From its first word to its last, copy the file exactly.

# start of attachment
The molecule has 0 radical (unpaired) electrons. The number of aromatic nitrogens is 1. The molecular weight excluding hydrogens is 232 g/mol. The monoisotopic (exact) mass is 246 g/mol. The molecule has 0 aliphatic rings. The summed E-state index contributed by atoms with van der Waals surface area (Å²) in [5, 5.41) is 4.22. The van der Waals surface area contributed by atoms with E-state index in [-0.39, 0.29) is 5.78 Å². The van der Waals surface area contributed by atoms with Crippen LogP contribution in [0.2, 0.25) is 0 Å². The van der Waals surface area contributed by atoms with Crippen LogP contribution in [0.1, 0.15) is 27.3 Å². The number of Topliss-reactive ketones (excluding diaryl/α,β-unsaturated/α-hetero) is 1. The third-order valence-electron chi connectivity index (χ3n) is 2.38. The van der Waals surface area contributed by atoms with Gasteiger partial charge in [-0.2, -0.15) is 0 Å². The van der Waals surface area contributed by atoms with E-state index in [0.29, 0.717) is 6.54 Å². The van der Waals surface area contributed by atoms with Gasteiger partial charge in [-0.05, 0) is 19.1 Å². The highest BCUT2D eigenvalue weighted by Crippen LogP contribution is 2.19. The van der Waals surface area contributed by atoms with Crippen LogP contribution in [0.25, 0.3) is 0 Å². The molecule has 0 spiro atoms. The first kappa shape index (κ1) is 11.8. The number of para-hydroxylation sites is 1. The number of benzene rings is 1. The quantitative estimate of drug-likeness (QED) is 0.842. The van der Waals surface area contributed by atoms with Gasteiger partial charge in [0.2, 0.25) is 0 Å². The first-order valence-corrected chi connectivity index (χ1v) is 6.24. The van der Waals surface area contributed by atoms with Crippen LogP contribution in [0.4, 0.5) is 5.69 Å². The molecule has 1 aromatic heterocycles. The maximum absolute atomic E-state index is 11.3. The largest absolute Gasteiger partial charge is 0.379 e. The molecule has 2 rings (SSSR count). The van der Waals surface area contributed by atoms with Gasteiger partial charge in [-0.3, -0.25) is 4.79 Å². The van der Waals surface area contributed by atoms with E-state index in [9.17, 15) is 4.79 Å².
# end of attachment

The molecule has 0 radical (unpaired) electrons. The number of aromatic nitrogens is 1. The molecular weight excluding hydrogens is 232 g/mol. The monoisotopic (exact) mass is 246 g/mol. The molecule has 0 aliphatic rings. The summed E-state index contributed by atoms with van der Waals surface area (Å²) in [5, 5.41) is 4.22. The van der Waals surface area contributed by atoms with E-state index in [-0.39, 0.29) is 5.78 Å². The van der Waals surface area contributed by atoms with Crippen LogP contribution in [0.2, 0.25) is 0 Å². The van der Waals surface area contributed by atoms with Crippen LogP contribution in [0.1, 0.15) is 27.3 Å². The number of Topliss-reactive ketones (excluding diaryl/α,β-unsaturated/α-hetero) is 1. The third-order valence-electron chi connectivity index (χ3n) is 2.38. The van der Waals surface area contributed by atoms with Gasteiger partial charge in [-0.2, -0.15) is 0 Å². The van der Waals surface area contributed by atoms with E-state index in [0.29, 0.717) is 6.54 Å². The van der Waals surface area contributed by atoms with Gasteiger partial charge in [-0.05, 0) is 19.1 Å². The highest BCUT2D eigenvalue weighted by Crippen LogP contribution is 2.19. The van der Waals surface area contributed by atoms with Crippen LogP contribution in [0.25, 0.3) is 0 Å². The molecule has 0 spiro atoms. The first kappa shape index (κ1) is 11.8. The number of para-hydroxylation sites is 1. The number of benzene rings is 1. The quantitative estimate of drug-likeness (QED) is 0.842. The van der Waals surface area contributed by atoms with Gasteiger partial charge in [0.2, 0.25) is 0 Å². The first-order valence-corrected chi connectivity index (χ1v) is 6.24. The van der Waals surface area contributed by atoms with Crippen LogP contribution in [0.4, 0.5) is 5.69 Å². The molecule has 1 aromatic heterocycles. The maximum absolute atomic E-state index is 11.3. The largest absolute Gasteiger partial charge is 0.379 e. The molecule has 2 rings (SSSR count). The van der Waals surface area contributed by atoms with Gasteiger partial charge in [-0.3, -0.25) is 4.79 Å². The van der Waals surface area contributed by atoms with E-state index in [9.17, 15) is 4.79 Å².